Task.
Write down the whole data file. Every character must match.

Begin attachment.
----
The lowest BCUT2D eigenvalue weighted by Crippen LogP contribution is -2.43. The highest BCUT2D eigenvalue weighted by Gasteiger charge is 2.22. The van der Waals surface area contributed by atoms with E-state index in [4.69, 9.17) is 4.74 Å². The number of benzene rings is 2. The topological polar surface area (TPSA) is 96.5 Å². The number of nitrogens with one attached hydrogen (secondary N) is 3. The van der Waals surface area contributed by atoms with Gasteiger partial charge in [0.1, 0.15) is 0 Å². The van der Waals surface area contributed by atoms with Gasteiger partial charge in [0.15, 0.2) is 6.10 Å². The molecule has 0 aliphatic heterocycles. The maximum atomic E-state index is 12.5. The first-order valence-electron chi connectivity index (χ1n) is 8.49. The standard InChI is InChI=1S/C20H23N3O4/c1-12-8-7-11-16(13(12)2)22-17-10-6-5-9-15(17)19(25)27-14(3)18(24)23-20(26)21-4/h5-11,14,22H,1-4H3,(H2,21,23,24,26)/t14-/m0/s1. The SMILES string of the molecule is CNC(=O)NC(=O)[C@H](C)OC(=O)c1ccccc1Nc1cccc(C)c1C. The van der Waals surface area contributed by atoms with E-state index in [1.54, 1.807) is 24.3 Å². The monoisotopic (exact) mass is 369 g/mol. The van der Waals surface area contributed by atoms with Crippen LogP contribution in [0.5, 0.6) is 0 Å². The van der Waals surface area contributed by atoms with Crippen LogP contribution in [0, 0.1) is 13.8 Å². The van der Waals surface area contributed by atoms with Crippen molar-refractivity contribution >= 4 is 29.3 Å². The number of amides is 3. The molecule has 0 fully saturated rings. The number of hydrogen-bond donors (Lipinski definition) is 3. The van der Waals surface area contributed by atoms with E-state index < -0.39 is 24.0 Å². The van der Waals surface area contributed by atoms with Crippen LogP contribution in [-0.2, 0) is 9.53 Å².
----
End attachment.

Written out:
The lowest BCUT2D eigenvalue weighted by Crippen LogP contribution is -2.43. The highest BCUT2D eigenvalue weighted by Gasteiger charge is 2.22. The van der Waals surface area contributed by atoms with E-state index in [4.69, 9.17) is 4.74 Å². The number of benzene rings is 2. The topological polar surface area (TPSA) is 96.5 Å². The number of nitrogens with one attached hydrogen (secondary N) is 3. The van der Waals surface area contributed by atoms with Gasteiger partial charge in [0.1, 0.15) is 0 Å². The van der Waals surface area contributed by atoms with Gasteiger partial charge in [0.15, 0.2) is 6.10 Å². The molecule has 0 aliphatic heterocycles. The maximum atomic E-state index is 12.5. The first-order valence-electron chi connectivity index (χ1n) is 8.49. The standard InChI is InChI=1S/C20H23N3O4/c1-12-8-7-11-16(13(12)2)22-17-10-6-5-9-15(17)19(25)27-14(3)18(24)23-20(26)21-4/h5-11,14,22H,1-4H3,(H2,21,23,24,26)/t14-/m0/s1. The SMILES string of the molecule is CNC(=O)NC(=O)[C@H](C)OC(=O)c1ccccc1Nc1cccc(C)c1C. The van der Waals surface area contributed by atoms with E-state index in [1.54, 1.807) is 24.3 Å². The monoisotopic (exact) mass is 369 g/mol. The van der Waals surface area contributed by atoms with Crippen LogP contribution in [0.5, 0.6) is 0 Å². The van der Waals surface area contributed by atoms with Crippen LogP contribution in [0, 0.1) is 13.8 Å². The van der Waals surface area contributed by atoms with Crippen molar-refractivity contribution >= 4 is 29.3 Å². The number of amides is 3. The molecule has 0 fully saturated rings. The number of hydrogen-bond donors (Lipinski definition) is 3. The van der Waals surface area contributed by atoms with E-state index < -0.39 is 24.0 Å². The van der Waals surface area contributed by atoms with Crippen LogP contribution in [-0.2, 0) is 9.53 Å².